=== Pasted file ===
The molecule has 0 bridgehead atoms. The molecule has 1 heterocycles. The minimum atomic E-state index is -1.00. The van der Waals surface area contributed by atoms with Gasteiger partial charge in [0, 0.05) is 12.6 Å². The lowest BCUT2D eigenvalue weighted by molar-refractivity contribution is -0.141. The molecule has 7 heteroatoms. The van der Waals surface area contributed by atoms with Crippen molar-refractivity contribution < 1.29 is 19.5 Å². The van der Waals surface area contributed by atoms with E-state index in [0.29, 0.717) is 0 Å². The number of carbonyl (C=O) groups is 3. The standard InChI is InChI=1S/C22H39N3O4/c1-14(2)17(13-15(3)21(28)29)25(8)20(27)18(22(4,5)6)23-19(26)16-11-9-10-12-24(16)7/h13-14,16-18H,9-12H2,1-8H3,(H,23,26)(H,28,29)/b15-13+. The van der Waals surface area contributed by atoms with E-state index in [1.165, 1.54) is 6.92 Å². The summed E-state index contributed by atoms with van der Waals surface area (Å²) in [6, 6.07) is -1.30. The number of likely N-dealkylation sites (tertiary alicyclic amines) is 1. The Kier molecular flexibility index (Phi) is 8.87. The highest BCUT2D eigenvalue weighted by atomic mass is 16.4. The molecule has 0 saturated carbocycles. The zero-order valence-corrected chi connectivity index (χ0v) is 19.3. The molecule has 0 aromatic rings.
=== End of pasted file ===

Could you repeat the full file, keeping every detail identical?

The molecule has 0 bridgehead atoms. The molecule has 1 heterocycles. The minimum atomic E-state index is -1.00. The van der Waals surface area contributed by atoms with Gasteiger partial charge in [0, 0.05) is 12.6 Å². The lowest BCUT2D eigenvalue weighted by molar-refractivity contribution is -0.141. The molecule has 7 heteroatoms. The van der Waals surface area contributed by atoms with Crippen molar-refractivity contribution < 1.29 is 19.5 Å². The van der Waals surface area contributed by atoms with E-state index in [0.29, 0.717) is 0 Å². The number of carbonyl (C=O) groups is 3. The standard InChI is InChI=1S/C22H39N3O4/c1-14(2)17(13-15(3)21(28)29)25(8)20(27)18(22(4,5)6)23-19(26)16-11-9-10-12-24(16)7/h13-14,16-18H,9-12H2,1-8H3,(H,23,26)(H,28,29)/b15-13+. The van der Waals surface area contributed by atoms with E-state index in [1.165, 1.54) is 6.92 Å². The summed E-state index contributed by atoms with van der Waals surface area (Å²) in [6, 6.07) is -1.30. The number of likely N-dealkylation sites (tertiary alicyclic amines) is 1. The Kier molecular flexibility index (Phi) is 8.87. The highest BCUT2D eigenvalue weighted by atomic mass is 16.4. The molecule has 0 saturated carbocycles. The zero-order valence-corrected chi connectivity index (χ0v) is 19.3. The molecule has 0 aromatic rings.